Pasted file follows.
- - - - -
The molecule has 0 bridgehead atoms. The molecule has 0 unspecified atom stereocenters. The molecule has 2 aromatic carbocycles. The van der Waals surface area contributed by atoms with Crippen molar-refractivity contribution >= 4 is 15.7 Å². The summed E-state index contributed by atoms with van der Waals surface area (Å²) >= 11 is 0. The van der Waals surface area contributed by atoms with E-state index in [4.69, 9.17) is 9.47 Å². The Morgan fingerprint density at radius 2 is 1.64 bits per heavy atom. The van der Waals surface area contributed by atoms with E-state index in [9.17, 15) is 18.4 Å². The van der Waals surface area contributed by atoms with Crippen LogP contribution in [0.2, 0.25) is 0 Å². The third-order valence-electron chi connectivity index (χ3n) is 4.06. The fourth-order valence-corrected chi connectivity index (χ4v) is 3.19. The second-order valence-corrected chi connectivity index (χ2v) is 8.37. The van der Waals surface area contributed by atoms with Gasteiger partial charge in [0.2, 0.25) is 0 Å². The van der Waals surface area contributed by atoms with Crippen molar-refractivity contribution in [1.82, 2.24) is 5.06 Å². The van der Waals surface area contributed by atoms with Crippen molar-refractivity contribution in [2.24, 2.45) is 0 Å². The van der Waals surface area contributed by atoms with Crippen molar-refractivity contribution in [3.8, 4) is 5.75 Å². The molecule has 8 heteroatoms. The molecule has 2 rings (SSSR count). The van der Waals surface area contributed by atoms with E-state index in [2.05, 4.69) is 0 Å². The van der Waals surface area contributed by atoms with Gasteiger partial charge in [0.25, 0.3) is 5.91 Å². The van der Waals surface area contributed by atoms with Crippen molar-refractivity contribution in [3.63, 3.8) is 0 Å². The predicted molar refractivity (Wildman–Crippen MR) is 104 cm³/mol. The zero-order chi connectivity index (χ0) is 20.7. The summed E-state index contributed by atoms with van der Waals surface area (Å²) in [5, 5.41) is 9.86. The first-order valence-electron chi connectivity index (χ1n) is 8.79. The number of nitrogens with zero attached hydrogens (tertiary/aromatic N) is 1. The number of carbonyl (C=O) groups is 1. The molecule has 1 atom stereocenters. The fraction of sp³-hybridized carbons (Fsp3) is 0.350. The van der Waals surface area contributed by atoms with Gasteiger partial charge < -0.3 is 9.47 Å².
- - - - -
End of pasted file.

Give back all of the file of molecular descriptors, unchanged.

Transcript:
The molecule has 0 bridgehead atoms. The molecule has 0 unspecified atom stereocenters. The molecule has 2 aromatic carbocycles. The van der Waals surface area contributed by atoms with Crippen molar-refractivity contribution >= 4 is 15.7 Å². The summed E-state index contributed by atoms with van der Waals surface area (Å²) >= 11 is 0. The van der Waals surface area contributed by atoms with E-state index in [4.69, 9.17) is 9.47 Å². The Morgan fingerprint density at radius 2 is 1.64 bits per heavy atom. The van der Waals surface area contributed by atoms with E-state index in [9.17, 15) is 18.4 Å². The van der Waals surface area contributed by atoms with Crippen LogP contribution in [0.2, 0.25) is 0 Å². The third-order valence-electron chi connectivity index (χ3n) is 4.06. The fourth-order valence-corrected chi connectivity index (χ4v) is 3.19. The second-order valence-corrected chi connectivity index (χ2v) is 8.37. The van der Waals surface area contributed by atoms with Gasteiger partial charge in [0.2, 0.25) is 0 Å². The van der Waals surface area contributed by atoms with Crippen molar-refractivity contribution in [1.82, 2.24) is 5.06 Å². The van der Waals surface area contributed by atoms with Crippen molar-refractivity contribution in [2.24, 2.45) is 0 Å². The van der Waals surface area contributed by atoms with Crippen molar-refractivity contribution in [3.8, 4) is 5.75 Å². The molecule has 8 heteroatoms. The molecule has 2 rings (SSSR count). The van der Waals surface area contributed by atoms with E-state index in [2.05, 4.69) is 0 Å². The van der Waals surface area contributed by atoms with Gasteiger partial charge in [0.25, 0.3) is 5.91 Å². The van der Waals surface area contributed by atoms with Crippen molar-refractivity contribution in [3.63, 3.8) is 0 Å². The predicted molar refractivity (Wildman–Crippen MR) is 104 cm³/mol. The zero-order chi connectivity index (χ0) is 20.7. The summed E-state index contributed by atoms with van der Waals surface area (Å²) in [5, 5.41) is 9.86. The first-order valence-electron chi connectivity index (χ1n) is 8.79. The number of nitrogens with zero attached hydrogens (tertiary/aromatic N) is 1. The number of carbonyl (C=O) groups is 1. The molecule has 1 atom stereocenters. The fraction of sp³-hybridized carbons (Fsp3) is 0.350. The van der Waals surface area contributed by atoms with Gasteiger partial charge < -0.3 is 9.47 Å².